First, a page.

Four years later, from Rome, Michelangelo submitted another model with the instructions to build the entrance. Ammanati constructed the staircase between 1558 and 1559 after the model by Buonarroti. However, he refrained from using walnut, but instead used marble. The strong vaults below the ricetto allowed for virtually any design in contrary to the walls of the hall itself. The staircase is very reminiscent of a large sculpture. For instance, the ‘two wings’ on each side are redundant. The centre-most entrance is wide enough for multiple people. Furthermore, the two outer-most steps come together exactly where the centre-most step leads, in front of the entrance door to the reading room. The space of the hall gives off a peculiar, nearly claustrophobic vibe: it is like a compacted space that is bounding upwards like a narrow tube. The stairs, on the other hand, are like a lava stream that is coming straight for you. This effect is again amplified by the round steps that culminate in round, protruding shapes at its ends. You gain the impression that you are going against the current by walking up the centre-most entrance. The staircase seems to be simultaneously flowing into the space and exerting pressure, in contrast to the walls.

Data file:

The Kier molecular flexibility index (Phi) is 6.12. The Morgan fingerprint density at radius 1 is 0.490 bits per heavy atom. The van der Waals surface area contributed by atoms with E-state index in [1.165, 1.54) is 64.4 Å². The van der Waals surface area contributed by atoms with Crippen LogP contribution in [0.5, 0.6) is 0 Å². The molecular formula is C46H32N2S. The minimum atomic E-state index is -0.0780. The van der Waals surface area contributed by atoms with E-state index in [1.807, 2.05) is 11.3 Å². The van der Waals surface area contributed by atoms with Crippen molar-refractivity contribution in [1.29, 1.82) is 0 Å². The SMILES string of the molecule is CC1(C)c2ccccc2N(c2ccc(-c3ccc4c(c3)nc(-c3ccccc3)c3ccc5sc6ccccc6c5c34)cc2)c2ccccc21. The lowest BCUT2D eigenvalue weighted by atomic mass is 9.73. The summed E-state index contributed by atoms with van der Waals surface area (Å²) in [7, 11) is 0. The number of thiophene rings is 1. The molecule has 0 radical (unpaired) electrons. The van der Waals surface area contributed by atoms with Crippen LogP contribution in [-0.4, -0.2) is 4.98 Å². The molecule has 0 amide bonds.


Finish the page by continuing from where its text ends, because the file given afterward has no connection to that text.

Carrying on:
Vasari, who first wrote about the liberties that Michelangelo enjoyed for his New Sacristy, is even more excited about what Buonarroti is demonstrating in his library. He writes:
“And even more did he demonstrate and seek to make known such a method afterwards in the library of S. Lorenzo, at the same place; in the beautiful distribution of the windows, in the pattern of the ceiling, and in the marvellous entrance of the vestibule. Nor was there ever seen a more resolute grace, both in the whole and in the parts, as in the consoles, tabernacles, and cornices, nor any staircase more commodious; in which last he made such bizarre breaks in the outlines of the steps, and departed so much from the common use of others, that everyone was amazed.” Translated from: Giorgio Vasari, ‘De Levens van de grootste schilders, beeldhouwers en architecten Van Cimabue tot Giorgione’, Contact, Amsterdam, 1990 part II p. 231 (oorspronkelijke uitgave 1568).
Jacob Burckhardt poke of an ‘unfathomable prank by the master architect’ by which he meant the quiet library room and the hallwayl. These ‘pranks’, or what Vasari describes as a strong deviation from ‘what was custom’, were the prelude to a new movement in art: Mannerism. Michelangelo Buonarroti not only announced this new style in architecture, but also in sculpting and painting.